You may not actually own a baby panda, but with the right dog and a little dye, you can fool people into thinking you do.

As recently as 10 years ago, dogs were raised as food in Taiwan. But now many Chinese see that as a shameful reminder of a less-prosperous time and are embracing man’s best friends as companions, instead.

These days, it’s not uncommon to see dogs brought into restaurants (where they aren’t part of the menu), dressed up in silly clothes, and — yes — even dyed. While dyeing animals has been part of Asian pet pampering for some time now (there was even a dog-dyeing competition at last year’s Pets Show Taipei), making them look like wild animals is a newer trend.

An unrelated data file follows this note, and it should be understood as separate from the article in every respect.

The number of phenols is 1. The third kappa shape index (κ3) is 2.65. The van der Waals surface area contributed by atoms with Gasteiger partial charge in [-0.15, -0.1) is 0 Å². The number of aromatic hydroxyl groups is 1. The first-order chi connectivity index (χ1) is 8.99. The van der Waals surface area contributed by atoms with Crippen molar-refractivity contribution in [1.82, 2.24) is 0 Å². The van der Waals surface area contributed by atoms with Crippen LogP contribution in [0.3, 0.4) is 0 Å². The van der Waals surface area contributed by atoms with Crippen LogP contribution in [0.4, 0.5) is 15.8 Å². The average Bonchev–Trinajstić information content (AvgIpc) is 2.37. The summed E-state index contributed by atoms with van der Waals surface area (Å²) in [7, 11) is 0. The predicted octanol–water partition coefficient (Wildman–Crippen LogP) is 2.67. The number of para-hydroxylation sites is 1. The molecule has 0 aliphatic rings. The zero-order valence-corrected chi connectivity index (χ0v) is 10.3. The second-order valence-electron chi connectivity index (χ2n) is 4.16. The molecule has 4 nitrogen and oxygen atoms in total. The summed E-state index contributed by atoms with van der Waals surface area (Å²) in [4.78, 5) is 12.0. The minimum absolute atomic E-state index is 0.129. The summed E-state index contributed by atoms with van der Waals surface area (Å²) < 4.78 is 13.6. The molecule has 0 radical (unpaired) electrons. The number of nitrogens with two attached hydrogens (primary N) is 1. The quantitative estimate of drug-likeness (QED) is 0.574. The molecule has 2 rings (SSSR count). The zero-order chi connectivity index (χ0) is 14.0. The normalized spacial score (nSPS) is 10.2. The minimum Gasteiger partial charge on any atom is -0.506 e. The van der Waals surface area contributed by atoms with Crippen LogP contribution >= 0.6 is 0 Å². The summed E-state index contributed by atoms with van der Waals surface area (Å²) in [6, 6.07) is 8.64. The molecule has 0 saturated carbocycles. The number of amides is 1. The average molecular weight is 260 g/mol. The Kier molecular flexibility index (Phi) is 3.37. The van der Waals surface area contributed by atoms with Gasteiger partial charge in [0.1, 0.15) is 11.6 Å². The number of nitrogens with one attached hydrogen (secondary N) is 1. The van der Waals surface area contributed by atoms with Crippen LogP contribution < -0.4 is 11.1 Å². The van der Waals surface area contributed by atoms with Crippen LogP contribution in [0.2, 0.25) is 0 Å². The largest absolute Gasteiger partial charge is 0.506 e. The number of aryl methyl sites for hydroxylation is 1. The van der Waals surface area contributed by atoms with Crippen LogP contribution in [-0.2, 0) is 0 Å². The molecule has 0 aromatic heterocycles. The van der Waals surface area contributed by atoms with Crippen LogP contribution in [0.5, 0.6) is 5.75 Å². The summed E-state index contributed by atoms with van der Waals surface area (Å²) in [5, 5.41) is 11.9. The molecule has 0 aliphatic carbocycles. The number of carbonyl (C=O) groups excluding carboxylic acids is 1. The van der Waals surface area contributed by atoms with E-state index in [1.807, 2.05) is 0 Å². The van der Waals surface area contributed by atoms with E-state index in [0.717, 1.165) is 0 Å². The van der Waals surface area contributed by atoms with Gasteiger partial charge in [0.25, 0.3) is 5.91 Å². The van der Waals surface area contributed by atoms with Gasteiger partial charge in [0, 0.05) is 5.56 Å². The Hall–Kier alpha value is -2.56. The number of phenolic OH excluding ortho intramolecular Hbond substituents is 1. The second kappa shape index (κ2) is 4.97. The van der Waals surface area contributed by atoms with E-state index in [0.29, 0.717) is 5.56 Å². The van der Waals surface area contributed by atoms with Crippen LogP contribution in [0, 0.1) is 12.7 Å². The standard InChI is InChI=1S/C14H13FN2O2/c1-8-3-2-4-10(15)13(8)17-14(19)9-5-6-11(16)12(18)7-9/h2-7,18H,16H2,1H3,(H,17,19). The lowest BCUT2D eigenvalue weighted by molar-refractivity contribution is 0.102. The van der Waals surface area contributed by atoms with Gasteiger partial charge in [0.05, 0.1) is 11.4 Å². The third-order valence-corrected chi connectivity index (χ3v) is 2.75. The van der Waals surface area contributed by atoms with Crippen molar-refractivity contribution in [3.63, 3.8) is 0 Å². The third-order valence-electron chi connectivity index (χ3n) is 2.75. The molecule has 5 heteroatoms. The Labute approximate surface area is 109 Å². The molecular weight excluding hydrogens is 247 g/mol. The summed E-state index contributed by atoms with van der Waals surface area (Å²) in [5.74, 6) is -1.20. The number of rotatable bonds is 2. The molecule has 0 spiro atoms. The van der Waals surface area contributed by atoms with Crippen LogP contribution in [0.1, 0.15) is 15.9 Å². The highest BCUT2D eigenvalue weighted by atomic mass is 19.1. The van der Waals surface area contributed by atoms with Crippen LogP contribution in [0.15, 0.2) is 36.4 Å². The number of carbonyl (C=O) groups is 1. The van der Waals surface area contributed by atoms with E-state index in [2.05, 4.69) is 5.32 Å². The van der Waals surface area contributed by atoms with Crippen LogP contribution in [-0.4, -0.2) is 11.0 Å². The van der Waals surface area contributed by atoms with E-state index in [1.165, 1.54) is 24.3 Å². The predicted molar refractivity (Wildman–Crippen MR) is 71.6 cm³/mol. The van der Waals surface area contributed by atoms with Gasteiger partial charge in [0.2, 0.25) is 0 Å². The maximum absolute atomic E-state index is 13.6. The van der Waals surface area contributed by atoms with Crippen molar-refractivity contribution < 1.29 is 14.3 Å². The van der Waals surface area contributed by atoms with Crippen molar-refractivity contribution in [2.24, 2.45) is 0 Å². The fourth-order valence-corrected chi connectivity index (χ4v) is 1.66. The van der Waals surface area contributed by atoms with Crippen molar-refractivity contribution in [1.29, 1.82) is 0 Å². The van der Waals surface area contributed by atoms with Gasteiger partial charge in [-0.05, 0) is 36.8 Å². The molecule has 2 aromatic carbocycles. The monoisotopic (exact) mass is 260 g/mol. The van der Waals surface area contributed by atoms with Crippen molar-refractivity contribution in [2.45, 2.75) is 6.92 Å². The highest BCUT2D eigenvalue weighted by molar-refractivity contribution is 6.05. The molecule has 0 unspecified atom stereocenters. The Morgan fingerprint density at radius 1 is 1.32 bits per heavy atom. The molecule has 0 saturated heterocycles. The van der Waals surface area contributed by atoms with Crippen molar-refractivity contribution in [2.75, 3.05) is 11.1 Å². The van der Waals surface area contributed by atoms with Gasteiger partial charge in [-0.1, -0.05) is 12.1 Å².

Lions and tigers and bears, oh my.


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